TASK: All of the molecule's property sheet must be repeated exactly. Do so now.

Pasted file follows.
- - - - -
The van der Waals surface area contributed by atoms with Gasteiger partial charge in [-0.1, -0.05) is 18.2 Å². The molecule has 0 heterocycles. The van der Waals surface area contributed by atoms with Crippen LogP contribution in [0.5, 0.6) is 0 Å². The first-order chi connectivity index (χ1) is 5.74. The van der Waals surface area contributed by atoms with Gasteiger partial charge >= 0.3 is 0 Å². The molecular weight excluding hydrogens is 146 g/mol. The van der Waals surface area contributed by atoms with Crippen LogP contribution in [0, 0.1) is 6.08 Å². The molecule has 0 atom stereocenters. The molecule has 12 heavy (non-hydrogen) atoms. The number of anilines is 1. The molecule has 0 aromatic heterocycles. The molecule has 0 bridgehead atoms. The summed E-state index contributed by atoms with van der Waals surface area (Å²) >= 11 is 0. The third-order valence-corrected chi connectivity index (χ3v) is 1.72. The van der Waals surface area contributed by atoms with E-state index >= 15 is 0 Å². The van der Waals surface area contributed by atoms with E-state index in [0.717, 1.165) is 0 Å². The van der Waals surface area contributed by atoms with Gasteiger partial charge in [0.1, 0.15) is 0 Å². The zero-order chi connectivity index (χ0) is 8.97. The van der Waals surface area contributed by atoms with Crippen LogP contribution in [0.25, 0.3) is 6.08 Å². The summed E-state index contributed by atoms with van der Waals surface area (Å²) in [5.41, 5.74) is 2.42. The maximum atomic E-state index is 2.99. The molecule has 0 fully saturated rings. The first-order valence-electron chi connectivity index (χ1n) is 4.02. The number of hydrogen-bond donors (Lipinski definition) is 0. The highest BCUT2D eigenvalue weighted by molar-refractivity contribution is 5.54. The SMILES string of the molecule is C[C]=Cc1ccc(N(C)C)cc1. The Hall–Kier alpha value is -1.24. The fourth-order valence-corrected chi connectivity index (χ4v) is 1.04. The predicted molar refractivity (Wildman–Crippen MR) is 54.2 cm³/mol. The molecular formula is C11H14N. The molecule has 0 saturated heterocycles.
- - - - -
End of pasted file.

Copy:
The van der Waals surface area contributed by atoms with Gasteiger partial charge in [-0.1, -0.05) is 18.2 Å². The molecule has 0 heterocycles. The van der Waals surface area contributed by atoms with Crippen LogP contribution in [0.5, 0.6) is 0 Å². The first-order chi connectivity index (χ1) is 5.74. The van der Waals surface area contributed by atoms with Gasteiger partial charge >= 0.3 is 0 Å². The molecular weight excluding hydrogens is 146 g/mol. The van der Waals surface area contributed by atoms with Crippen LogP contribution in [0, 0.1) is 6.08 Å². The molecule has 0 atom stereocenters. The molecule has 12 heavy (non-hydrogen) atoms. The number of anilines is 1. The molecule has 0 aromatic heterocycles. The molecule has 0 bridgehead atoms. The summed E-state index contributed by atoms with van der Waals surface area (Å²) >= 11 is 0. The third-order valence-corrected chi connectivity index (χ3v) is 1.72. The van der Waals surface area contributed by atoms with E-state index >= 15 is 0 Å². The van der Waals surface area contributed by atoms with E-state index in [0.717, 1.165) is 0 Å². The van der Waals surface area contributed by atoms with Gasteiger partial charge in [0.1, 0.15) is 0 Å². The zero-order chi connectivity index (χ0) is 8.97. The van der Waals surface area contributed by atoms with Crippen LogP contribution in [0.25, 0.3) is 6.08 Å². The summed E-state index contributed by atoms with van der Waals surface area (Å²) in [5.41, 5.74) is 2.42. The maximum atomic E-state index is 2.99. The molecule has 0 fully saturated rings. The first-order valence-electron chi connectivity index (χ1n) is 4.02. The number of hydrogen-bond donors (Lipinski definition) is 0. The highest BCUT2D eigenvalue weighted by molar-refractivity contribution is 5.54. The SMILES string of the molecule is C[C]=Cc1ccc(N(C)C)cc1. The Hall–Kier alpha value is -1.24. The fourth-order valence-corrected chi connectivity index (χ4v) is 1.04. The predicted molar refractivity (Wildman–Crippen MR) is 54.2 cm³/mol. The molecular formula is C11H14N. The molecule has 0 saturated heterocycles.